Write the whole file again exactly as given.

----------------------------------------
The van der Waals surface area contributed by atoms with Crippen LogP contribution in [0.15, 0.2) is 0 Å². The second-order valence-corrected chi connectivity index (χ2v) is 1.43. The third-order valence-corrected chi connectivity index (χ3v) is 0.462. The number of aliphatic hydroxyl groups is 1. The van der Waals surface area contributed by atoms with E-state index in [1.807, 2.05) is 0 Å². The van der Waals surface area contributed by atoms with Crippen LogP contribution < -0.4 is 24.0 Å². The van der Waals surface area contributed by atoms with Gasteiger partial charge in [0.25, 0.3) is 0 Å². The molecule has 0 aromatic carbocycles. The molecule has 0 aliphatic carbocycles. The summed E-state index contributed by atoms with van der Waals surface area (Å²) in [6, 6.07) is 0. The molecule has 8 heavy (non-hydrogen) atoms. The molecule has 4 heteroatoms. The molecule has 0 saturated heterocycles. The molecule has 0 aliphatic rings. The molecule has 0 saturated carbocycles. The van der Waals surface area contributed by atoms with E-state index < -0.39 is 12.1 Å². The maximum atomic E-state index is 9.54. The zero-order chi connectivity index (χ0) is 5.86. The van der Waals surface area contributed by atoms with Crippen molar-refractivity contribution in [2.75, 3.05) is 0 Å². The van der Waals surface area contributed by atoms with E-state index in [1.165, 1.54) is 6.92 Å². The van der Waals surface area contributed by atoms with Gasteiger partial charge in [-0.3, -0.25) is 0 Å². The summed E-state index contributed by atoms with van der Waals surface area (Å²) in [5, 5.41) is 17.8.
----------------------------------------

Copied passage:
The van der Waals surface area contributed by atoms with Crippen LogP contribution in [0.15, 0.2) is 0 Å². The second-order valence-corrected chi connectivity index (χ2v) is 1.43. The third-order valence-corrected chi connectivity index (χ3v) is 0.462. The number of aliphatic hydroxyl groups is 1. The van der Waals surface area contributed by atoms with E-state index in [1.807, 2.05) is 0 Å². The van der Waals surface area contributed by atoms with Crippen LogP contribution < -0.4 is 24.0 Å². The van der Waals surface area contributed by atoms with Gasteiger partial charge in [0.25, 0.3) is 0 Å². The molecule has 0 aromatic carbocycles. The molecule has 0 aliphatic carbocycles. The summed E-state index contributed by atoms with van der Waals surface area (Å²) in [6, 6.07) is 0. The molecule has 8 heavy (non-hydrogen) atoms. The molecule has 4 heteroatoms. The molecule has 0 saturated heterocycles. The molecule has 0 aliphatic rings. The molecule has 0 saturated carbocycles. The van der Waals surface area contributed by atoms with E-state index < -0.39 is 12.1 Å². The maximum atomic E-state index is 9.54. The zero-order chi connectivity index (χ0) is 5.86. The van der Waals surface area contributed by atoms with Crippen molar-refractivity contribution in [2.75, 3.05) is 0 Å². The van der Waals surface area contributed by atoms with E-state index in [1.165, 1.54) is 6.92 Å². The van der Waals surface area contributed by atoms with Gasteiger partial charge in [-0.3, -0.25) is 0 Å². The summed E-state index contributed by atoms with van der Waals surface area (Å²) in [5, 5.41) is 17.8.